Marques Young had faced plenty of challenges before he walked across the temporary stage set up in a conference room at the Wildlife Experience museum in Parker on Dec. 18.
Young joined 19 classmates from Endeavor Academy for a very important milestone – the group was the school's very first graduating class since Endeavor secured its status earlier in 2015 as the Cherry Creek School District's seventh high school. In front of a crowd packed with Endeavor teachers and staff, as well as dozens of beaming family members, Young accepted his diploma from Board of Education member Dave Willman and shook hands with Superintendent Dr. Harry Bull.
Those confident steps across the stage came after years of struggle, perseverance and hard work. Like most students at Endeavor Academy, Young's path to graduation was far from smooth. He'd attended both Cherry Creek and Cherokee Trail high schools, and neither offered a good academic or social fit. He'd harbored doubts about his future in the district; even after enrolling at Endeavor, he'd wondered if graduation was a viable prospect.
"It's hard when it feels like no one is on your side and you're just there to graduate," Young said a few weeks before the ceremony. "My family thought I was going to give up. They knew that I had it in me, even though I was still feeling down about myself. (Endeavor Principal Mark) Morgan, my family, all the other counselors and teachers – they all encouraged me.
"I stayed and I did what I had to do," he added.
Encouragement has long been part of the central mission at Endeavor, a facility that for years has offered an alternative path for students from across the district who have been unsuccessful in the traditional high school environment. With an emphasis on re-engagement, individualized support and shared responsibility, the staff at Endeavor has always sought to establish a sense of belonging for students who feel as if they've been left behind.
This year, however, that mission was even more pressing. Gaining the status of an independent high school as opposed to a satellite program has offered students and staff alike a deeper sense of purpose and identity. Young and the other 19 students who walked across the stage in December received diplomas hand-signed by the Cherry Creek School District's highest-ranking administrators and, unlike past years, the documents bore the name of the school that had made such a difference in their academic careers.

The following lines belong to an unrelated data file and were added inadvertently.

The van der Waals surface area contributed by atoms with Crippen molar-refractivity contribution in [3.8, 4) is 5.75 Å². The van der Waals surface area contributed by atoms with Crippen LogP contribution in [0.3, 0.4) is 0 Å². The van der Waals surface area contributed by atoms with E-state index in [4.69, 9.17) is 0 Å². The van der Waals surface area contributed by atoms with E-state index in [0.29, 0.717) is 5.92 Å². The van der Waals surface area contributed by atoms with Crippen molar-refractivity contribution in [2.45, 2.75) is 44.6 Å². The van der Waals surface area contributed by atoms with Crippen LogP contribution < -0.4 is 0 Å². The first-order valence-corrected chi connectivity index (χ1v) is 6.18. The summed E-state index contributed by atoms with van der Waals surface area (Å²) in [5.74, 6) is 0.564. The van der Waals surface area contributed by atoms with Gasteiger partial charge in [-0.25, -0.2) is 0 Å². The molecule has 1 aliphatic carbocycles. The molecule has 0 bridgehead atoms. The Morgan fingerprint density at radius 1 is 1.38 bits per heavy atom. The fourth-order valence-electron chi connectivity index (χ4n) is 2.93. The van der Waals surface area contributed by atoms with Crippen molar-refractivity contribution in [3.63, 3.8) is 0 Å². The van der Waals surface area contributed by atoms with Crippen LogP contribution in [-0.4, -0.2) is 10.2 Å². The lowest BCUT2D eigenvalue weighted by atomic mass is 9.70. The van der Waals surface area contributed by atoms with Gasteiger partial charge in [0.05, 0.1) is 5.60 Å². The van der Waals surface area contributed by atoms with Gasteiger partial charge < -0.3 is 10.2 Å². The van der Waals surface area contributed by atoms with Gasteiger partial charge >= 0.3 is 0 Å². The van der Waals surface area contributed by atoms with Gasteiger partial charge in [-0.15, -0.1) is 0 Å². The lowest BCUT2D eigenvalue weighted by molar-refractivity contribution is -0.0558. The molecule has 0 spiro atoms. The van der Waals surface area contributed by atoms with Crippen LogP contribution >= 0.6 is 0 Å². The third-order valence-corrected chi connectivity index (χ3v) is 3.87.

"It's just such an exciting moment, that quality of attention to detail for our kids, where they really do feel special," said Endeavor Principal Mark Morgan. "It's our first graduation ceremony. They're excited, they're nervous and we're nervous, because we've never done this before. We've got a lot to look forward to."
The school's first year as a formal high school has featured plenty of important progress. Endeavor administrators have developed their relationship with local juvenile courts and intervention programs. They've worked to develop ties with local community colleges and launched student leadership courses in the wilderness of Estes Park. Endeavor has spearheaded a night school program for credit recovery, and developed concurrent enrollment courses to help develop workforce-ready skills.
"Everything that we talked about two years ago is coming true, and we're very excited about all of it," Morgan said.
These initiatives, along with the work to solidify Endeavor's own independent identity and philosophy, have made all the difference for students like Brielle Bivins, another member of the school's inaugural graduating class. After unsuccessful stretches at other high schools and even at Endeavor, Bivins finally found the direction and commitment to earn her diploma.
"This is a place where you can open up, where you feel safe," she said. "It's kind of like a second home. You can relate to the kids, you can relate to the teachers. You have real-life connections."
The value of such a network goes far beyond graduation. Bivins, the first in her immediate family to graduate from high school, is finalizing plans for college, aiming eventually for a possible post as a social worker. Young is also bound for college at Metropolitan State University of Denver, where he plans to study broadcasting and communications.
The significance of the event wasn't lost on anyone in attendance at the ceremony, including Cherry Creek School District Superintendent Dr. Harry Bull.
"It's a big day," Bull said simply. "Today, you will receive a diploma from Endeavor high school – your high school. You'll have every opportunity that any other high school graduate has. Let that come over you."
That significant achievement came after plenty of struggle for all of the 20 graduates in attendance. It's no wonder, then, that Young's parting message to Endeavor's first graduating class consisted of a reading of the poem "Invictus" by English poet William Ernest Henley. While the distance between Endeavor's graduating seniors of 2015 and an English Victorian poet may seem vast, the verses contained a message that would be easily relatable for any of the students picking up their diploma.
"'It matters not how strait the gate, how charged with punishments the scroll," Young read to the crowd. "'I am the master of my fate: I am the captain of my soul.'"